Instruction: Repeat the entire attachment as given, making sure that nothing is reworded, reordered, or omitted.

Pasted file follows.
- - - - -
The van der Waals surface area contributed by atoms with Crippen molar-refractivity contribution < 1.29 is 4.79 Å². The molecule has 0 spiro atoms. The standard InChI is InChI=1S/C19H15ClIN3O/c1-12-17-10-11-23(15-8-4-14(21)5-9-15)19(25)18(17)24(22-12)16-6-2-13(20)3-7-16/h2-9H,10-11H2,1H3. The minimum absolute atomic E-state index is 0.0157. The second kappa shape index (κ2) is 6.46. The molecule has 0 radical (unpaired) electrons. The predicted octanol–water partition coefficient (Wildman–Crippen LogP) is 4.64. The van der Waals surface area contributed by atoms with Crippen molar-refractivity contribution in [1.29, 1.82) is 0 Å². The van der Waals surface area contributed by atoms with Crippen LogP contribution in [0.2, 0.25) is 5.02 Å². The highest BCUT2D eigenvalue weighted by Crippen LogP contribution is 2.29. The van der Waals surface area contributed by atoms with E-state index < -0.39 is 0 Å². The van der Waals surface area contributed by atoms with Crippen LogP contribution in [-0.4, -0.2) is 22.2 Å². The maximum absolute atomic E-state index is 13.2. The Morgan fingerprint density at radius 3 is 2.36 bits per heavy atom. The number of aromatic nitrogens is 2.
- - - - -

The van der Waals surface area contributed by atoms with Crippen molar-refractivity contribution < 1.29 is 4.79 Å². The molecule has 0 spiro atoms. The standard InChI is InChI=1S/C19H15ClIN3O/c1-12-17-10-11-23(15-8-4-14(21)5-9-15)19(25)18(17)24(22-12)16-6-2-13(20)3-7-16/h2-9H,10-11H2,1H3. The minimum absolute atomic E-state index is 0.0157. The second kappa shape index (κ2) is 6.46. The molecule has 0 radical (unpaired) electrons. The predicted octanol–water partition coefficient (Wildman–Crippen LogP) is 4.64. The van der Waals surface area contributed by atoms with Crippen molar-refractivity contribution in [1.29, 1.82) is 0 Å². The van der Waals surface area contributed by atoms with Crippen LogP contribution in [0.2, 0.25) is 5.02 Å². The highest BCUT2D eigenvalue weighted by Crippen LogP contribution is 2.29. The van der Waals surface area contributed by atoms with E-state index < -0.39 is 0 Å². The van der Waals surface area contributed by atoms with Crippen LogP contribution in [-0.4, -0.2) is 22.2 Å². The maximum absolute atomic E-state index is 13.2. The Morgan fingerprint density at radius 3 is 2.36 bits per heavy atom. The number of aromatic nitrogens is 2.